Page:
“I wish I could tell you I had a big, strategic plan,” Joy said, “but I didn’t. It was all very intuitive. You worry about budgets, you worry about proper permits and all the logistical stuff, but at the end of the day, when my intuition tells me to do something, you’re not going to stop me. I’m also a person who refuses to have regrets. So even if it had all failed, I would’ve been proud that I tried it.”
The hard work of transforming the dilapidated property took nearly a year, with much of the labor performed by Joy and a small circle of people she refers to as “cheerleaders.” It was a costly project, with $20,000 spent on fencing alone. An old cow barn that had been turned into a wood shop needed extensive modifications and repairs to make it habitable for animals again. Bees living in hives inside that barn were not amused by the clamorous work going on around them, and they made their presence known to the humans who were disrupting their peace.
It was during this time that Joy met Tom. They were introduced by common friends, and Tom offered to help with the sanctuary project. The couple married in 2012.
That same year, Lasa welcomed its first farm animal, Sullivan, a Khaki Campbell duck. He still lives and thrives there.
Most of Lasa’s animals came from other sanctuaries and rescue groups. As a rule, the organization does not carry out its own rescues, although Lasa people found a few of its animals wandering the streets. Several animals were brought there after law enforcement authorities seized them from cruelty situations. Many came to Lasa in dire need of medical attention. Lasa does not offer its animals for adoption; they are lifelong residents of the sanctuary.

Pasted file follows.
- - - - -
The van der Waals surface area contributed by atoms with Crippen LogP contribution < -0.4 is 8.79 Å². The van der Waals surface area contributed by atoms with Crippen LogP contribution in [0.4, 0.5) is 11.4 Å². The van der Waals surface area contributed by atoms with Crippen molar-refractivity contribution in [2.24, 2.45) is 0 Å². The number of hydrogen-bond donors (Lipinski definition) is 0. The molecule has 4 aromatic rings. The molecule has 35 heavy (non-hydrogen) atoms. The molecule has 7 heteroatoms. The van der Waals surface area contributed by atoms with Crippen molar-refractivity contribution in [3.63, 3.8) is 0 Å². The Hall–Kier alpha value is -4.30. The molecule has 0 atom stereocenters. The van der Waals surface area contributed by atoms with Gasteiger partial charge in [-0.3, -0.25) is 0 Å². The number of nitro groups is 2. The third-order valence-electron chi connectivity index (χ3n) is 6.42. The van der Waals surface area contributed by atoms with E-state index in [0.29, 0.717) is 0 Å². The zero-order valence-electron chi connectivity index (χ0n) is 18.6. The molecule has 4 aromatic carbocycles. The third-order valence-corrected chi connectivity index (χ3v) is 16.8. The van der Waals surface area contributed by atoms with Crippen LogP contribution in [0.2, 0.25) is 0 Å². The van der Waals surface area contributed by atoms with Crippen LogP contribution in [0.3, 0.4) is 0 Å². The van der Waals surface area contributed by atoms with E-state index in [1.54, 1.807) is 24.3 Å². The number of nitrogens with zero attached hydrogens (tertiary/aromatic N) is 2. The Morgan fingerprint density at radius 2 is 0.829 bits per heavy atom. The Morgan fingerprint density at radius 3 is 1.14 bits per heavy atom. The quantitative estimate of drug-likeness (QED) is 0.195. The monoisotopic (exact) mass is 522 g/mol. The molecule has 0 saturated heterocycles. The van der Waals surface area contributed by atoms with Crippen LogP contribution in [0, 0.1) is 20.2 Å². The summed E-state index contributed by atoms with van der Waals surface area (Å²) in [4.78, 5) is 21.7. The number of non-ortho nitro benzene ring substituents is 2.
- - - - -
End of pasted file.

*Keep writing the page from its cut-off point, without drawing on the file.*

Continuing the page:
In addition to serving as a sanctuary, Lasa promotes and educates about veganism. Joy and Tom are ethical vegans, meaning they consume no animal products and oppose all forms of exploitation of, and cruelty toward, animals.
Attracting funding is a formidable and unending challenge at Lasa. Most donations come in the form of sponsorships, ranging from $10 a month for a chicken, duck, turkey, cat, dog or other small animal to $100 a month for the “human herd,” Lasa’s term for its cadre of volunteers.
“We actually have a sponsor in Tokyo,” Joy said.
Fundraiser events are another source of cash, and the sanctuary is always looking for additional people who are willing to donate labor.
“We’re pretty maxed out at this point,” Joy said, referring to the number of animals Lasa can afford to feed and shelter. Turning away new residents is an ongoing necessity. “I get at least two requests a week, and a lot of times a request is for multiple animals. Last week, we were asked if we could take in 20 geese. No, we couldn’t. That’s the hardest thing about running a sanctuary. It’s not cleaning up after the animals, or stressing out over funding, or being unable to sleep at night because someone is sick. It’s saying ‘no’—that’s the hardest thing. It’s heartbreaking.”
Now that Lasa’s population is at capacity, Joy is focused on raising funds to cover the cost of repairs to the sanctuary’s structures, including a new roof for one of the barns, and finding ways to operate more efficiently. At some future point, Joy would like to purchase more land so that additional animals can be added to the Lasa tribe.
To Joy, Lasa is more than an organization. “Lasa is my daughter,” she said. “Every decision I make, I take her into account.”
Visit Lasa Sanctuary on the web: lasasanctuary.org.
Jeff Hirst is a freelance writer based in Cleveland Heights, Ohio. His 38 years of writing experience span across marketing, public relations, employee communication and other areas of corporate communication. He has also written extensively about personal finance. When not creating at his computer keyboard, Jeff enjoys hiking, exploring ecology and taking in concerts, opera, ballet and classic films. He and his partner, Todd, are both ethical vegans. You can find Jeff on the web at www.jeffhirstwriter.com or contact him at email@example.com.